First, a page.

written by Wendy Arnold
As Liz Jones says in her review of the First Edition of ‘Storytelling with Children’ which was published in 1995 and reviewed in Developing Teachers.com, storytelling is not a new phenomenon in classrooms. It has been an ‘effective and enjoyable’ activity, dare I say since the early days of man. It is still the main way of passing down culture/lore in many parts of the world where the spoken language does not have a written component e.g. some tribal languages in Africa.
The Second Edition of ‘Storytelling with Children’ is a ‘genuine’ new edition with at least 50% of the content changed. There are 13 new stories and lesson plans, as Andrew felt that there was a need to have more variety of cultural origin, as well as to introduce more mime and action drawing based stories (pages 62-133). If you fell in love with the First Edition, then the Second Edition of ‘Storytelling with Children’ will not disappoint!
At this point I will make a personal definition of ‘storytelling’ as contrasted with ‘story reading’. Storytelling is way beyond text on a page. It is the means of exploring concepts in many ways, which are personalized by the storyteller, thereby increasing understanding through various media e.g. voice, props, gestures etc. It is initially an absorbing listening activity which can then be developed into using the other linguistic skills. But foremost it engages the listener’s imagination and the more skillful the storyteller the myriads of ways to ‘tell a story’ (and retain the listeners attention) will be used (pages 20-28). By contrast ‘story reading’ is usually decoding text/symbols on a page with no attempt to encode or make meaning with the listener/reader. One is multi-dimensional, whereas the other is rather flat.
Andrew says ‘The food we eat makes our bodies and the stories we hear make our minds’, this has powerful implications on what we as teacher/educators do in the classroom. We are one of the ‘mind shapers’ in a child’s life, Andrew goes on to imply that the act of making meaning of a story helps the child understand the world around them. How the child understands the world has consequences on how the child behaves in ‘his’ world. This again has strong inferences on our selection of materials/concepts to which the child is exposed.
Andrew has also included a ‘store of activities’ under the heading ‘purposes in activities’ at the beginning of the new edition (pages 31 -62), which can be used with any story. The key words being READINESS, FOCUSING, AND PREDICTING.
The guidelines section is the clearest addition in the new edition. Each of the guideline sub sections is designed to introduce the ideas behind different types of activities which can be related to the use of stories. Some of these sub sections are simple, practical techniques related to stories, for example, ways of writing poems and of chanting, ways of using music, ways of dramatising. There are also sub sections which offer practical suggestions for how stories can be placed at the centre of language learning for example, Cross-curricular topics and stories, Making a storyline (pages 133-179).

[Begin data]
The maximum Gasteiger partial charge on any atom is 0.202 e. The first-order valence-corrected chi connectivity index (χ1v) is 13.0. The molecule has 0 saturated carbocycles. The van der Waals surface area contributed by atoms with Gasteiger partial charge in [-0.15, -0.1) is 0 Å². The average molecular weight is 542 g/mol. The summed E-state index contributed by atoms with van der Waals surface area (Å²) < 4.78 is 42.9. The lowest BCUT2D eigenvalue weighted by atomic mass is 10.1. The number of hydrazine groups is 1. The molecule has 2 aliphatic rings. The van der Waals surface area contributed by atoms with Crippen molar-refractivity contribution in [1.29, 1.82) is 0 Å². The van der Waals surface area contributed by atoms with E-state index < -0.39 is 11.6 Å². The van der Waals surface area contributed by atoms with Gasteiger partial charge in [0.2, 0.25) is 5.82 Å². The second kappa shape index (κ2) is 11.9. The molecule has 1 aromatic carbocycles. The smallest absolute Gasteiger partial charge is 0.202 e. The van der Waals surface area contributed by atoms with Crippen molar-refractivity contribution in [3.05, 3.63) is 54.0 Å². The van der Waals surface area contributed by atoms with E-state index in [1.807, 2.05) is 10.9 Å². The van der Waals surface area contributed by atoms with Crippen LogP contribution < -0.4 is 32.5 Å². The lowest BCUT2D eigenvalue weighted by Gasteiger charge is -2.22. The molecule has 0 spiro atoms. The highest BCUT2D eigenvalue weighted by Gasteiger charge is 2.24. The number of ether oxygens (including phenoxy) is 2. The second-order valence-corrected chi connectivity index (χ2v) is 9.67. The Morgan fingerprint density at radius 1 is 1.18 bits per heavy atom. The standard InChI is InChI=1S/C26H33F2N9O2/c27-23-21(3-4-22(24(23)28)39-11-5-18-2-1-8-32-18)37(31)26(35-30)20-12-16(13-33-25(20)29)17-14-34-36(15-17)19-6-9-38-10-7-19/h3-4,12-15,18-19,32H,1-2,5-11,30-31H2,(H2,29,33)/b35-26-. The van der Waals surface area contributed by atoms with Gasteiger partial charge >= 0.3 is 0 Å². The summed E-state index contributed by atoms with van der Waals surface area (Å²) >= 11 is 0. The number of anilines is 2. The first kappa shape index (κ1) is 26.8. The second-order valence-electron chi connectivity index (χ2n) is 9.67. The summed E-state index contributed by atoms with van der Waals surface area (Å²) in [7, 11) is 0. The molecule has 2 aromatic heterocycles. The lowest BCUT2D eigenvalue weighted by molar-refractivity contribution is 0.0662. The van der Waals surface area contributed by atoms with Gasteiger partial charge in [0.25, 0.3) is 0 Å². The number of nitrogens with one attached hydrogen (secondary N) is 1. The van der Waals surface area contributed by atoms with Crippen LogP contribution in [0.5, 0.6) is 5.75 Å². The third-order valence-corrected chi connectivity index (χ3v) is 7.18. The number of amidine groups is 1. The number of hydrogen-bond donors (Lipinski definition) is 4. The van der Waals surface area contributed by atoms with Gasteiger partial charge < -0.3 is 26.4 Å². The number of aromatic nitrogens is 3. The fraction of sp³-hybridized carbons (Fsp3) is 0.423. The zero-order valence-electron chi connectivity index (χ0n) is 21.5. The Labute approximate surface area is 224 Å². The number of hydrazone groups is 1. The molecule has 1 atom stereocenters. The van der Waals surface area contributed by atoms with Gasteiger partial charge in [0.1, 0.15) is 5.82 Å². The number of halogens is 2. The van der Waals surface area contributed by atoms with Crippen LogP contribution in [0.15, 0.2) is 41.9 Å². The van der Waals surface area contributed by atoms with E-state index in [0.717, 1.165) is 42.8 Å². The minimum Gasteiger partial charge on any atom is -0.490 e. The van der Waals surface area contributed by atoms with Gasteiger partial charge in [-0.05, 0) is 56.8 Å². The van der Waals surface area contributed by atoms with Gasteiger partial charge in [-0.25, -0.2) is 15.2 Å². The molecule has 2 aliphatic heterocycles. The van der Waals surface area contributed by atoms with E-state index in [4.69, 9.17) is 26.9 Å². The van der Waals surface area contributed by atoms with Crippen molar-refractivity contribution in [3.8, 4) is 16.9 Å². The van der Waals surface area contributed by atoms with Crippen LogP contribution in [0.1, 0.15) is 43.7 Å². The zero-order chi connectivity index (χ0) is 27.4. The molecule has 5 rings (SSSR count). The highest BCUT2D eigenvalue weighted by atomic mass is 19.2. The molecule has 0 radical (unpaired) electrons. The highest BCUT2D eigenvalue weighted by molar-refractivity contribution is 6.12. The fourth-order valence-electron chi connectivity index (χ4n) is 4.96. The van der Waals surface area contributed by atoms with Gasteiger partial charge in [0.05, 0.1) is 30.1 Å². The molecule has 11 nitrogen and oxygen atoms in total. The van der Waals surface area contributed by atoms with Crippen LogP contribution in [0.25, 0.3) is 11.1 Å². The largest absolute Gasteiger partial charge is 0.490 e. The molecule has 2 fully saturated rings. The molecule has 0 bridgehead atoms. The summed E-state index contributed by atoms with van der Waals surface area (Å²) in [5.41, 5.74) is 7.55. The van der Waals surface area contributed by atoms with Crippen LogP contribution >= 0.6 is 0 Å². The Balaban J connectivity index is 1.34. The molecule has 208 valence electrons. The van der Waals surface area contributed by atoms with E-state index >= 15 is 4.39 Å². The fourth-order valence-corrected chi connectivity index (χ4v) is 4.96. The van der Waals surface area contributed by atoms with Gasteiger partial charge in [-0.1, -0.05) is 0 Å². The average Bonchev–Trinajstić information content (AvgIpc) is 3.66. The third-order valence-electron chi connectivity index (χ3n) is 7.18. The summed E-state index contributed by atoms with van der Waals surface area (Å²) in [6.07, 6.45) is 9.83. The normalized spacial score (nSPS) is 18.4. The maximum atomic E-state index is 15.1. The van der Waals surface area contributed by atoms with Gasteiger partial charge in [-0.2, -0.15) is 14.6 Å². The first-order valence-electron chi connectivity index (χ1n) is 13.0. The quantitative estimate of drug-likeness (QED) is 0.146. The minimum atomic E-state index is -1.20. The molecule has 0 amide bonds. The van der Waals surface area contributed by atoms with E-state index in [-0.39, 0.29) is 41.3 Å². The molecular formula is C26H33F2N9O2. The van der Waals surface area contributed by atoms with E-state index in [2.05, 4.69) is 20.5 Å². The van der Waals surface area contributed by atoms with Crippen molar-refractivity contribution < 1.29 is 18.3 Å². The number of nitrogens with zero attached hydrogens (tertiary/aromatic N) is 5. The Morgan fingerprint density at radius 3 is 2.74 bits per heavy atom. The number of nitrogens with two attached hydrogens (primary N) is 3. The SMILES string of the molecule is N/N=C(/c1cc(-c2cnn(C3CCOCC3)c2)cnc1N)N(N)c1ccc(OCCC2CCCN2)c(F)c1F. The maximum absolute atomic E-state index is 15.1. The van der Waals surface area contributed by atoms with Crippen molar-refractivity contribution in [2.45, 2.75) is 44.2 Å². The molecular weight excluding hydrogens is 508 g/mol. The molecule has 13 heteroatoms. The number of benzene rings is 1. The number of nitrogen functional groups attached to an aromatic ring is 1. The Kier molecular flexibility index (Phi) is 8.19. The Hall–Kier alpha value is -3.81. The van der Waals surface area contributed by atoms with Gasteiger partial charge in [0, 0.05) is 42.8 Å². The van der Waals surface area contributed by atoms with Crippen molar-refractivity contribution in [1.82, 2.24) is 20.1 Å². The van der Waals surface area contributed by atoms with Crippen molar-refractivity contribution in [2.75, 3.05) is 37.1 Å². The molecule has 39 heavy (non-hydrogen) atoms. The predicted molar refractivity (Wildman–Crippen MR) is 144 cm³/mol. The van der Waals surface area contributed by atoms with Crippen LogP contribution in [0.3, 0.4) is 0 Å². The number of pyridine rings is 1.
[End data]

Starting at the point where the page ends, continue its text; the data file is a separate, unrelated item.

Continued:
A wide range of language proficiency levels is catered for with special attention given to how children with a low language proficiency level in English can be helped to understand the stories and to respond to them reflectively and expressively (pages 11- 13, page 21, page 34 -37, and others).
The characteristics which earned Storytelling with Children such acclaim and placed it in the category of ‘classic’ resource book for teachers of children have been kept. There is…
- a rich and practical section of suggestions for how to tell and to read stories successfully (pages 9 -31)
- the store of activities (pages 31-62)
- the section of stories and lesson plans (pages 62 -133)
This quotation from an expert in the field (based on the First Edition of ‘Storytelling with children’) sums it all up:
|…the stories were wonderful. I lent my copy to someone who didn’t return it. She returned all of the other books but not that one. I also know that many of the teachers with whom I work have found it to be a ‘bible’ of sorts.
Caroline Linse email@example.com
So keep track of your copy!
Another book by Andrew which dovetails perfectly includes:
Creating Stories with Children (OUP)
|Wendy Arnold is a freelance teacher trainer and author. She is a specialist in reading for young learner literacy. She is also the IATEFL YLT SIG joint co-ordinator. firstname.lastname@example.org